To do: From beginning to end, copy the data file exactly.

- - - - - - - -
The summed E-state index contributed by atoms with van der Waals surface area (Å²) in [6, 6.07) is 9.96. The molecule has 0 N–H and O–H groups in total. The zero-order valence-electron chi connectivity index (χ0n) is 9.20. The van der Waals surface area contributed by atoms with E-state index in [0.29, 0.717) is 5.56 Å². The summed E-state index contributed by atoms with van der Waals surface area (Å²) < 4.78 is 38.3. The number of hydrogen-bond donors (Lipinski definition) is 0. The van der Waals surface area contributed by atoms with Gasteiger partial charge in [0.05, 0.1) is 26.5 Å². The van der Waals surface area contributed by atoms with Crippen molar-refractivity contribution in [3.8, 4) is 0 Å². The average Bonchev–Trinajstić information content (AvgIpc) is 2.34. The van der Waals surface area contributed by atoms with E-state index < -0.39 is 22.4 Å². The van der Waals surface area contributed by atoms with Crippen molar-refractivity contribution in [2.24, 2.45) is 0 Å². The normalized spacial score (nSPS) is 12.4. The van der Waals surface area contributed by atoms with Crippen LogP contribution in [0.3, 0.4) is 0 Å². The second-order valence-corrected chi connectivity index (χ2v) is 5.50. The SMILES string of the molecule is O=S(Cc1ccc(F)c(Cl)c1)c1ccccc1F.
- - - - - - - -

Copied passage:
The summed E-state index contributed by atoms with van der Waals surface area (Å²) in [6, 6.07) is 9.96. The molecule has 0 N–H and O–H groups in total. The zero-order valence-electron chi connectivity index (χ0n) is 9.20. The van der Waals surface area contributed by atoms with E-state index in [0.29, 0.717) is 5.56 Å². The summed E-state index contributed by atoms with van der Waals surface area (Å²) < 4.78 is 38.3. The number of hydrogen-bond donors (Lipinski definition) is 0. The van der Waals surface area contributed by atoms with Gasteiger partial charge in [0.05, 0.1) is 26.5 Å². The van der Waals surface area contributed by atoms with Crippen molar-refractivity contribution in [3.8, 4) is 0 Å². The average Bonchev–Trinajstić information content (AvgIpc) is 2.34. The van der Waals surface area contributed by atoms with E-state index < -0.39 is 22.4 Å². The van der Waals surface area contributed by atoms with Crippen molar-refractivity contribution in [2.24, 2.45) is 0 Å². The normalized spacial score (nSPS) is 12.4. The van der Waals surface area contributed by atoms with Crippen LogP contribution in [0.3, 0.4) is 0 Å². The second-order valence-corrected chi connectivity index (χ2v) is 5.50. The SMILES string of the molecule is O=S(Cc1ccc(F)c(Cl)c1)c1ccccc1F.